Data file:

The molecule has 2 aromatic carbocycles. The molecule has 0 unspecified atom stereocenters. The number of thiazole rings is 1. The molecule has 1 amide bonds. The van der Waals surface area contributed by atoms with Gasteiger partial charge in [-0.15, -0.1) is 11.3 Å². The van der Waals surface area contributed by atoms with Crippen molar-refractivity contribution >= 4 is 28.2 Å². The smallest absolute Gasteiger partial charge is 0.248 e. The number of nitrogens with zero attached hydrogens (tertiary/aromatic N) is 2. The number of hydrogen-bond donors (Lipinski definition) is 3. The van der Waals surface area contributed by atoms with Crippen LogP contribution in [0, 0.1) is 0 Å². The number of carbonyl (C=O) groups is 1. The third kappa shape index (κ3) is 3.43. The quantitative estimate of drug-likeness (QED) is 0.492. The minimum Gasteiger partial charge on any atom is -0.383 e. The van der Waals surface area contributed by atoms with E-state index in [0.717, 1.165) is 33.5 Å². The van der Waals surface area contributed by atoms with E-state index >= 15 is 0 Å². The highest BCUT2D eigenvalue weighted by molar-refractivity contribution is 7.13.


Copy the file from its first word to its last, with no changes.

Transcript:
The molecule has 2 aromatic carbocycles. The molecule has 0 unspecified atom stereocenters. The number of thiazole rings is 1. The molecule has 1 amide bonds. The van der Waals surface area contributed by atoms with Gasteiger partial charge in [-0.15, -0.1) is 11.3 Å². The van der Waals surface area contributed by atoms with Crippen molar-refractivity contribution >= 4 is 28.2 Å². The smallest absolute Gasteiger partial charge is 0.248 e. The number of nitrogens with zero attached hydrogens (tertiary/aromatic N) is 2. The number of hydrogen-bond donors (Lipinski definition) is 3. The van der Waals surface area contributed by atoms with Crippen LogP contribution in [0, 0.1) is 0 Å². The number of carbonyl (C=O) groups is 1. The third kappa shape index (κ3) is 3.43. The quantitative estimate of drug-likeness (QED) is 0.492. The minimum Gasteiger partial charge on any atom is -0.383 e. The van der Waals surface area contributed by atoms with E-state index in [0.717, 1.165) is 33.5 Å². The van der Waals surface area contributed by atoms with E-state index >= 15 is 0 Å². The highest BCUT2D eigenvalue weighted by molar-refractivity contribution is 7.13.